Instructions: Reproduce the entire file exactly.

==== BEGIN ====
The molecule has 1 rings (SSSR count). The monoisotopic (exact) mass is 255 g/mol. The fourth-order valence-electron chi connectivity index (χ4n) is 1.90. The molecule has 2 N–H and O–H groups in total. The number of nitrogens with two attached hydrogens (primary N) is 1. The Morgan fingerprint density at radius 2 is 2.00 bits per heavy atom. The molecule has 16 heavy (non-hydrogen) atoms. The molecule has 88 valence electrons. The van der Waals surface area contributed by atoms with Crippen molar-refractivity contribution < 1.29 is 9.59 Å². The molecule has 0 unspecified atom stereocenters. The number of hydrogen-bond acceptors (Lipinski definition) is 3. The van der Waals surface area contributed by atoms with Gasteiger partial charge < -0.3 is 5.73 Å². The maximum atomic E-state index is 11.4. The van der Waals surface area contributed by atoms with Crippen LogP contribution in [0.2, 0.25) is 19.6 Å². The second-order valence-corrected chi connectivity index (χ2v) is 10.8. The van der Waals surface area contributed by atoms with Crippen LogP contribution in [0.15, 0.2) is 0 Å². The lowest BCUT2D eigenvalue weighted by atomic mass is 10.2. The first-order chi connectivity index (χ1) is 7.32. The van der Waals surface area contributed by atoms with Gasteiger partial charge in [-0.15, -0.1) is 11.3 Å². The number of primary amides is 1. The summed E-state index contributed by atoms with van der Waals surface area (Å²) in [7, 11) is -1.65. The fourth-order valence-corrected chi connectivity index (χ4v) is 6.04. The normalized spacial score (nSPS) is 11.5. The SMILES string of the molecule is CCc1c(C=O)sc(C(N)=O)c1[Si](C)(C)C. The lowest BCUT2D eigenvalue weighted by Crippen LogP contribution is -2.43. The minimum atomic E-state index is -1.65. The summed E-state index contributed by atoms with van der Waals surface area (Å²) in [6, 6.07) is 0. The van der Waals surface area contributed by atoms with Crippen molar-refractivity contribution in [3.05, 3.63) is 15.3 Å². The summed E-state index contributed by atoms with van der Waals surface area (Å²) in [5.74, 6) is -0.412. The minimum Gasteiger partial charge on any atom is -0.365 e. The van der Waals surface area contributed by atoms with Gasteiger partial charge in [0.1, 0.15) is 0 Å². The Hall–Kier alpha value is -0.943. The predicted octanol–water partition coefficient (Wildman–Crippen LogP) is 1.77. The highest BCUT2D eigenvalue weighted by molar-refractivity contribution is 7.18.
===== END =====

The molecule has 1 rings (SSSR count). The monoisotopic (exact) mass is 255 g/mol. The fourth-order valence-electron chi connectivity index (χ4n) is 1.90. The molecule has 2 N–H and O–H groups in total. The number of nitrogens with two attached hydrogens (primary N) is 1. The Morgan fingerprint density at radius 2 is 2.00 bits per heavy atom. The molecule has 16 heavy (non-hydrogen) atoms. The molecule has 88 valence electrons. The van der Waals surface area contributed by atoms with Crippen molar-refractivity contribution < 1.29 is 9.59 Å². The molecule has 0 unspecified atom stereocenters. The number of hydrogen-bond acceptors (Lipinski definition) is 3. The van der Waals surface area contributed by atoms with Gasteiger partial charge < -0.3 is 5.73 Å². The maximum atomic E-state index is 11.4. The van der Waals surface area contributed by atoms with Crippen LogP contribution in [0.2, 0.25) is 19.6 Å². The second-order valence-corrected chi connectivity index (χ2v) is 10.8. The van der Waals surface area contributed by atoms with Crippen LogP contribution in [0.15, 0.2) is 0 Å². The lowest BCUT2D eigenvalue weighted by atomic mass is 10.2. The first-order chi connectivity index (χ1) is 7.32. The van der Waals surface area contributed by atoms with Gasteiger partial charge in [-0.15, -0.1) is 11.3 Å². The number of primary amides is 1. The summed E-state index contributed by atoms with van der Waals surface area (Å²) in [7, 11) is -1.65. The fourth-order valence-corrected chi connectivity index (χ4v) is 6.04. The normalized spacial score (nSPS) is 11.5. The SMILES string of the molecule is CCc1c(C=O)sc(C(N)=O)c1[Si](C)(C)C. The lowest BCUT2D eigenvalue weighted by Crippen LogP contribution is -2.43. The minimum atomic E-state index is -1.65. The summed E-state index contributed by atoms with van der Waals surface area (Å²) in [6, 6.07) is 0. The van der Waals surface area contributed by atoms with Crippen molar-refractivity contribution in [3.05, 3.63) is 15.3 Å². The summed E-state index contributed by atoms with van der Waals surface area (Å²) in [5.74, 6) is -0.412. The minimum Gasteiger partial charge on any atom is -0.365 e. The van der Waals surface area contributed by atoms with Gasteiger partial charge in [0.1, 0.15) is 0 Å². The Hall–Kier alpha value is -0.943. The predicted octanol–water partition coefficient (Wildman–Crippen LogP) is 1.77. The highest BCUT2D eigenvalue weighted by molar-refractivity contribution is 7.18.